News Release

New insights into how tumors on adrenal glands develop

Researchers identify a new type of tumor cell population that leads to cortisol-producing adenomas, noncancerous tumors that produce excessive cortisol

Peer-Reviewed Publication

Kyushu University

Graphical abstract of the study


Steroids-producing nodules, or SPNs, exhibit a two-layered zona fasciculata (zF) and zona reticularis (zR) like structure, where two distinct cell populations might contribute differently to adrenocortical tumorigenesis.

view more 

Credit: Kyushu University/Ogawa Lab

Fukuoka, Japan—Researchers from Kyushu University's Faculty of Medical Sciences report on new insights into the mechanisms of how adrenal gland tumors are formed. The team identified a new type of tumor cell population that they termed 'steroids-producing nodules' or SPNs, that exhibits the unique characteristic of producing two different hormones. Specific structures in SPNs were found to lead to cortisol-producing adenomas, or CPAs, noncancerous tumors that produce excessive cortisol.

Their findings, published in eBioMedicine, provide clues into the formation and maintenance of the human adrenal cortex, which can lead to better treatments in diseases linked to its dysfunction.

Nobody likes the feeling of being under stress, your heart rate rises, your muscles tense, and your body starts twitching with energy. One of the key chemical compounds behind this is cortisol, known colloquially as the 'stress hormone.' Cortisol is a family of steroid hormones known as 'adrenal steroid hormones' and are produced within the small glands above the kidneys called the adrenal cortex.

The adrenal cortex is critical in producing the vital hormones regulating everything from your sleep-wake cycle, blood pressure, and even sexual development. Naturally, disruptions in the adrenal gland have been linked to a wide range of diseases.

"For example, tumors that can develop in the adrenal cortex can lead to the production of excessive amounts of certain hormones. One type of tumor we study are cortisol-producing adenomas, or CPAs, which are noncancerous tumors that produce excessive cortisol," explains Research Fellow Tazuru Fukumoto, the first author of the study. "While researchers have found several genetic mutations linked to CPA, how exactly these tumors develop remained unclear."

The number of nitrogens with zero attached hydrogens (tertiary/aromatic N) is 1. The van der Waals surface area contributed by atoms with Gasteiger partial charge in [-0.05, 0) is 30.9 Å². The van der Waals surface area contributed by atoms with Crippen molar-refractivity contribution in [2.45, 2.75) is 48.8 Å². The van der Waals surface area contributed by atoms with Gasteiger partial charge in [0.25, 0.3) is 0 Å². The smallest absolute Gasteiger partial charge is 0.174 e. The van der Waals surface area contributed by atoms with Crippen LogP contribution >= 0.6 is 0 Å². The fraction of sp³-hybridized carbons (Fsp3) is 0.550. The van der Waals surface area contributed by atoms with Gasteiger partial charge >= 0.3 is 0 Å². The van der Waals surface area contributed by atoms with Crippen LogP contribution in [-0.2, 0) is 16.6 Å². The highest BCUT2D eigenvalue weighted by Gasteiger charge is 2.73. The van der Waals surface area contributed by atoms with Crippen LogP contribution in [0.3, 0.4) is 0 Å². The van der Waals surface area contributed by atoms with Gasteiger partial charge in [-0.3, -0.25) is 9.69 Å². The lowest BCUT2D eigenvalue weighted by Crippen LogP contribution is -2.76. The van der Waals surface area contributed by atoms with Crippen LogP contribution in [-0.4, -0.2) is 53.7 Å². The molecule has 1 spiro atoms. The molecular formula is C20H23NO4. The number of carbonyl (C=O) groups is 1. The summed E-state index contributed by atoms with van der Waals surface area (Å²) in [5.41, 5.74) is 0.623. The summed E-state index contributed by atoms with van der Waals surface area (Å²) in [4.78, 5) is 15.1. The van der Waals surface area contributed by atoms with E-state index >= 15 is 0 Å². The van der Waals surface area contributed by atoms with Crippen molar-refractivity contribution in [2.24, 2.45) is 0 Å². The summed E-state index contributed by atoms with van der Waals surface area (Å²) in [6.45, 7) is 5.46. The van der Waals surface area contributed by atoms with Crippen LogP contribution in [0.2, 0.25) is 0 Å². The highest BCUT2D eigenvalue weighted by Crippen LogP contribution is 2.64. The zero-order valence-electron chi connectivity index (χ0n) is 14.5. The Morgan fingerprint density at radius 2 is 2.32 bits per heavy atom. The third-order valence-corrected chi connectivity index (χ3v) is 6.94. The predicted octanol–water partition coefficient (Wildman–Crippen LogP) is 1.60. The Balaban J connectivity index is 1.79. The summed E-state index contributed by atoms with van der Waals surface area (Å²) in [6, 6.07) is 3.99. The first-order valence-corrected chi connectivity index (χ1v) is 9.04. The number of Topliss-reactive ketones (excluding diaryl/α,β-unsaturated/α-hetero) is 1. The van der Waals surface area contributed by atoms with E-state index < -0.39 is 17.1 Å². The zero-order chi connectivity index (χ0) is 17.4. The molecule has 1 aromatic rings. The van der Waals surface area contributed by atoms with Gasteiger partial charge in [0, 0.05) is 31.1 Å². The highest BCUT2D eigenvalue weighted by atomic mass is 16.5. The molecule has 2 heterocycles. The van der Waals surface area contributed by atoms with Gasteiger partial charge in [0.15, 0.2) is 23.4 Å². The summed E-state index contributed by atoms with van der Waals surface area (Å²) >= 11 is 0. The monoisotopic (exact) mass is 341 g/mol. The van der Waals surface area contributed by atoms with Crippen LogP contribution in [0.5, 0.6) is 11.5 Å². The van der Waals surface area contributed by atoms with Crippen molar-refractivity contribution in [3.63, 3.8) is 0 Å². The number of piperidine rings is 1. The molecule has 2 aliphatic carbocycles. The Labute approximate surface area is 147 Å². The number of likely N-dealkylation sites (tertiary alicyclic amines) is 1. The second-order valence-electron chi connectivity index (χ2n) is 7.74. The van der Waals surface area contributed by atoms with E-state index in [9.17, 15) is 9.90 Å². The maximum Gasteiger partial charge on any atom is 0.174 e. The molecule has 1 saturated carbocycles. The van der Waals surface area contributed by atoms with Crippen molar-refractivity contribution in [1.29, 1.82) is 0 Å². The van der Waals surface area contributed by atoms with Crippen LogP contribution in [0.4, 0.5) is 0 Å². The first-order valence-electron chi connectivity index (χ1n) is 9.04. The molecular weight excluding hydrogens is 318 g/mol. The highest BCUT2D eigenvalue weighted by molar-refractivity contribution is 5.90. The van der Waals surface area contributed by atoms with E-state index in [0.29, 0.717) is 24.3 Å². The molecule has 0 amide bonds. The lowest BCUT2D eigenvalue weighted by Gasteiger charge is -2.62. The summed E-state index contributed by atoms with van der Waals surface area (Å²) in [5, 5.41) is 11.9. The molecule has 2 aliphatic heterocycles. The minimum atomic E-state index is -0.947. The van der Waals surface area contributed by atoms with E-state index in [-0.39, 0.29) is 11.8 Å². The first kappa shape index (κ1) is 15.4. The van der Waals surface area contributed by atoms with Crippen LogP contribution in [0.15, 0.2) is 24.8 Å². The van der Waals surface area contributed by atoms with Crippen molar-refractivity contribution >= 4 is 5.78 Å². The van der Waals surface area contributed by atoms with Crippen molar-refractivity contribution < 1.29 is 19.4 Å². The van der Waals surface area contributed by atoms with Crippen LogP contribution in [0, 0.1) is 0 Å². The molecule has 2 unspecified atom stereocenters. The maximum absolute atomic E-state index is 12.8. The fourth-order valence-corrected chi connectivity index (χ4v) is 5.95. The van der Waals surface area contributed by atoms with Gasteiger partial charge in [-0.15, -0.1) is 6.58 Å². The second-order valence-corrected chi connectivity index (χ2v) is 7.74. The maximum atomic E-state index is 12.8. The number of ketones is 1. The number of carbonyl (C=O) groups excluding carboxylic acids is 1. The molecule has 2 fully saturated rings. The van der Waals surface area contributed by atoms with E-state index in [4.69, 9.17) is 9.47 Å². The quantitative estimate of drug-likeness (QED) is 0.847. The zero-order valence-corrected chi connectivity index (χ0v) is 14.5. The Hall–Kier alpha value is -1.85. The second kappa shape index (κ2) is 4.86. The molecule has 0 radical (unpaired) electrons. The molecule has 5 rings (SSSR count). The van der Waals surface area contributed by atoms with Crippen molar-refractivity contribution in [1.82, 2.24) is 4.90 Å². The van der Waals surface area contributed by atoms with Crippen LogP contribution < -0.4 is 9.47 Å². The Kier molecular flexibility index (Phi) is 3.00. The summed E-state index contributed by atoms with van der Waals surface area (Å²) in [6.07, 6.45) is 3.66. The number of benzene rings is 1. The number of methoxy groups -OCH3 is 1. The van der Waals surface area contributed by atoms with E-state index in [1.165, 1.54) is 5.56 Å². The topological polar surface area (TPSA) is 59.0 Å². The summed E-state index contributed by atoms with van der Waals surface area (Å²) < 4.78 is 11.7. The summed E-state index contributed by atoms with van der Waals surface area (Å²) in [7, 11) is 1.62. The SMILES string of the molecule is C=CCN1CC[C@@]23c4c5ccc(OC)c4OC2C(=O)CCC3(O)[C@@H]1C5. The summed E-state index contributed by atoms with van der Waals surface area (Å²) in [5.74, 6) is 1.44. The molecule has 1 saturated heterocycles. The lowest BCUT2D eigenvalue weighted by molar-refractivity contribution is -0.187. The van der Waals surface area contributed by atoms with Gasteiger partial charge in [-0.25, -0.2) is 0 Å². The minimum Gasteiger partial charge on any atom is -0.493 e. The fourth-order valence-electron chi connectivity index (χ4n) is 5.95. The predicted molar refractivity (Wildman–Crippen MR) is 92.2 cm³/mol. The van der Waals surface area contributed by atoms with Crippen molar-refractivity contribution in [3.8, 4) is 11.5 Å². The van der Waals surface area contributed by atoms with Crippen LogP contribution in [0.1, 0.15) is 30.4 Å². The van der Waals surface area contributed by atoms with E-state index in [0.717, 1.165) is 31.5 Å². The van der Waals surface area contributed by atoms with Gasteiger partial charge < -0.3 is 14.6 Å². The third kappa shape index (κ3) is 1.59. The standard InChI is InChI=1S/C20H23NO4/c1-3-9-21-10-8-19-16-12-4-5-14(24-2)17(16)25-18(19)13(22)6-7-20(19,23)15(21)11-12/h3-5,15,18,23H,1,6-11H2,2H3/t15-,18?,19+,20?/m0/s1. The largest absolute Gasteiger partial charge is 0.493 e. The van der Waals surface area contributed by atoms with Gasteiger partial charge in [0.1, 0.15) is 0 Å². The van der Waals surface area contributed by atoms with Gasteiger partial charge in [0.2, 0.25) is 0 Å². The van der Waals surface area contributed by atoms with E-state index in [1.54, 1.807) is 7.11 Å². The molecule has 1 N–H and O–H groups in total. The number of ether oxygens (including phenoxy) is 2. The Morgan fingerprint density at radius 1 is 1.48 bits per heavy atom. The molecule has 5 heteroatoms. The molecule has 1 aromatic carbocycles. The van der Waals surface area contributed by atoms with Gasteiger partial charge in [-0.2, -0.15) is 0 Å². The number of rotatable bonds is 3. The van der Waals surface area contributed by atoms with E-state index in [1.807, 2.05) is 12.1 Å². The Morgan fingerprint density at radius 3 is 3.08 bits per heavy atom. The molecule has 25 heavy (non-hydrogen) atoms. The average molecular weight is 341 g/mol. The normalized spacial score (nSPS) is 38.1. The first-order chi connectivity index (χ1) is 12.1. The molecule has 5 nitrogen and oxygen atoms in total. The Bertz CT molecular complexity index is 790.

The human adrenal cortex is made of three layers, with each layer producing specific hormones: the zona glomerulosa that produce aldosterone, zona fasciculata (zF) that produce cortisol, and the zona reticularis (zR) that produce adrenal androgens.

The team began by collecting tissue samples from patients with adrenal tumors and conducted histopathologic tests along with the latest genetic analysis. They found structures that exhibited a unique two-layered zF and zR-like structure, producing both cortisol and adrenal androgens.

"We called these structures steroids-producing nodules, or SPNs. SPNs had mutations in the gene GNAS, that is known to cause CPAs. Further analyses showed that the zF-like quality enhanced cell proliferation, but the zR-like structure had a tumor suppressive effect. We also found that this zF-like structure was the main cause for the development of CPAs" continues Fukumoto. "In summary, when cells of the adrenal cortex acquire the GNAS gene mutation, they develop into SPNs, wherein their zF-like structure contributes to them becoming CPAs."

The team hopes their findings can lead to better understanding and treatment of adrenocortical tumors and the diseases they are linked to.

"Steroid based drugs are vital in the treatment of many diseases including autoimmune diseases like rheumatoid arthritis, and allergic diseases like asthma. However, long-term use will atrophy of the adrenal cortex," concludes Professor Yoshihiro Ogawa who led the study. "We hope our results will advance our understanding of the layered structure of the adrenal cortex and can lead to the prevention and treatment of adrenal cortex atrophy in the future."


For more information about this research, see "Steroids-producing nodules: a two-layered adrenocortical nodular structure as a precursor lesion of cortisol-producing adenoma," Tazuru Fukumoto, Hironobu Umakoshi, Norifusa Iwahashi, Tatsuki Ogasawara, Maki Yokomoto-Umakoshi, Hiroki Kaneko, Masamichi Fujita, Naohiro Uchida, Hiroshi Nakao, Namiko Kawamura, Yayoi Matsuda, Ryuichi Sakamoto, Takashi Miyazawa, Masahide Seki, Masatoshi Eto, Yoshinao Oda, Yutaka Suzuki, Seishi Ogawa, and Yoshihiro Ogawa eBioMedicine,

About Kyushu University 
Kyushu University is one of Japan's leading research-oriented institutes of higher education since its founding in 1911. Home to around 19,000 students and 8,000 faculty and staff, Kyushu U's world-class research centers cover a wide range of study areas and research fields, from the humanities and arts to engineering and medical sciences. Its multiple campuses—including one of the largest in Japan—are located around Fukuoka City, a coastal metropolis on the southwestern Japanese island of Kyushu that is frequently ranked among the world's most livable cities and historically known as Japan's gateway to Asia. Through its Vision 2030, Kyushu U will 'Drive Social Change with Integrative Knowledge.' Its synergistic application of knowledge will encompass all of academia and solve issues in society while innovating new systems for a better future.

Disclaimer: AAAS and EurekAlert! are not responsible for the accuracy of news releases posted to EurekAlert! by contributing institutions or for the use of any information through the EurekAlert system.